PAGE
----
Given recent events, I know a lot of people (including myself!) are keen to be more intentional with their reading going forward. So, I thought I’d check in with a few books sitting on my TBR currently by BIPOC folx! There’s a variety of genres below so hopefully you can find something you’ll want to dive in to.
Dark Emu – Bruce Pascoe
This has been on my shelf for too long (especially given I borrowed it from a friend), so I’m committed to reading it in the next month or two! I’ve heard wonderful things about it so I’m keen to do some learnin’.
The Hate Race – Maxine Beneba Clarke
This one won a swathe of awards in 2017 when it was published, and sounds like a fantastically written memoir.
Why I’m No Longer Talking To White People About Race – Reni Eddo-Lodge
This one has sat on my unread shelf sine I bought it on my last trip to Ireland, which I’m ashamed to say was in 2018. I’ve heard fabulous things about Eddo-Lodge’s writing on structural racism & feminism, and given she’s a journalist I have no doubt this book is also eye-opening!
The Beauty That Remains – Ashley Woodfolk
This was one of the books I received in The Book Forest Crate (one of the best subscription boxes going IMO, but unfortunately now closed down). It looks like a brilliant tale of friendship, grief, and the power of music.
Watch Us Rise – Renee Watson & Ellen Hagan
I was sent an (unsolicited) review copy of this one, and as is the case with many of the unsolicited copies I receive, it has sat on my TBR for a bit too long. However, I was drawn to it as it looks like the authors explore friendship, feminism, and sexism. The last line of the blurb is ‘They’ll risk everything to be heard and effect change … but at what cost?‘ so that feels like a pretty good book to read at the moment!
The Mothers – Brit Bennett
The shoutout for this on Brit’s own website is all you need to know: “Set within a contemporary black community in Southern California, Brit Bennett’s mesmerizing first novel is an emotionally perceptive story about community, love, and ambition. It begins with a secret.”
Sounds great, right?
The Underground Railroad – Colson Whitehead
Yes yes yes I know, I KNOW. How have I not read this yet?! It’s a mystery, even to me. I have only heard shout-it-from-the-rooftops praise on this one and I can’t believe it’s stil sitting on my unread shelf. This is why we need to be more intentional with our reading, people!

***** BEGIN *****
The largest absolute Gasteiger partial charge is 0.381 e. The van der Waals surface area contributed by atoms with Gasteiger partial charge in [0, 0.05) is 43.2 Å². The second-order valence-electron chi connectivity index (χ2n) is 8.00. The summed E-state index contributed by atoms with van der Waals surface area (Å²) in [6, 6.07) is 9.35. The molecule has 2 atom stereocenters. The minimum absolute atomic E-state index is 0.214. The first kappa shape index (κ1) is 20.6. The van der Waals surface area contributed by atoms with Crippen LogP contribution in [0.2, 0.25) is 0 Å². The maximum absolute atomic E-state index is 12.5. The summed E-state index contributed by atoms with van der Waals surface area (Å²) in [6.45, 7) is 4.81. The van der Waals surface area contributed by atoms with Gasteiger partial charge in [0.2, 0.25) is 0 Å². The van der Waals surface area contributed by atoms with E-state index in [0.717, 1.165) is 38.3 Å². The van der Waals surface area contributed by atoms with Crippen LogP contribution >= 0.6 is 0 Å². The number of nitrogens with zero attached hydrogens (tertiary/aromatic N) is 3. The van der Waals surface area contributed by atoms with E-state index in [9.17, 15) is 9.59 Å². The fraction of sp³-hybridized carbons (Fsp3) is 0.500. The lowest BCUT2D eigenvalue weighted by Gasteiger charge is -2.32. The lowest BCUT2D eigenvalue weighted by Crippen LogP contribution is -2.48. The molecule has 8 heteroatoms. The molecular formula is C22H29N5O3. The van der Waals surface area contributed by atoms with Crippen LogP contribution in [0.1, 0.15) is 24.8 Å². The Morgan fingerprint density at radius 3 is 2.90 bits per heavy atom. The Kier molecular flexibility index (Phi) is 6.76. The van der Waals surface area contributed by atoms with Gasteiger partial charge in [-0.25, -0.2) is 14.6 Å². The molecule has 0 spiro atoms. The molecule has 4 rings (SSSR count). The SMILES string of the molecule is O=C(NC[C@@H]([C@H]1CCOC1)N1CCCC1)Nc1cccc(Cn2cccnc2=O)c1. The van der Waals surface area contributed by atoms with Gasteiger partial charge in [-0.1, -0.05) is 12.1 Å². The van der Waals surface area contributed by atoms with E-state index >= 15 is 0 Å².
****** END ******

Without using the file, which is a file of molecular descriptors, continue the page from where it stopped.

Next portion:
Terra Nullius – Claire G Coleman
This debut novel has had amazing reviews and received a whole lotta awards too! If you’re Aussie and haven’t seen this one around…you probably don’t spend as much time in bookshops as I do. That might not be a bad thing…
But really, check this one out!
Purple Hibiscus – Chimamanda Ngozi Adiche
I absolutely adored Americanah by Adichie – the writing was spectacular and I’ve really wanted to read more f her work since then. I picked up Purple Hibiscus from Shakespeare and Co. on a trip in 2018…yep, I’m really showing how shamefully long books sit unread on my shelves today. I’ll see myself out.
Full Disclosure – Camryn Gillett
A story about a HIV-positive teen trying to navigate high school without letting that fact define her. Definitely subejct matter I haven’t read much of and I’m keen to have a read of this nove, released late last year!
The Vanishing Half – Brit Bennett
One of the most highly anticipated releases of this year! I am so thankful to have received a review copy of this and am keen to read it soon.
Weaving together multiple strands and generations…from the Deep South to California, from the 1950s to the 1990s, Brit Bennett produces a story that is at once a riveting, emotional family story and a brilliant exploration of the American history of passing.
So, that’s what’s on my shelf!
I’ve also borrowed a few fabulous titles from my library (Songs that sound like blood, The Girl with the Louding Voice, and Jack Charles – Born-Again Blakfella) which I’ve been working my way through, and this month finished Talking to my Country by Stan Grant, which I cannot recommend highly enough!
I’d love to hear what you’ve been reading lately, what’s on your anti-racist reading list, and if you’ve read any of these ones!
I plan to space these out over the next few months, though I’m sure the list will continue to grow as I’ll be intentionally seeking out more own-voice BIPOC reads in all genres. Because while reading history & non-fic are important, so is reading joyful and fictional BIPOC stories to make sure we’re reading about the fullness of BIPOC experience!
Happy reading loves.
P.S. I currently have a bookmark in my store featuring books by Bla(c)k Australians – all proceeds are donated to the Indigenous Literacy Foundation! Check it out here.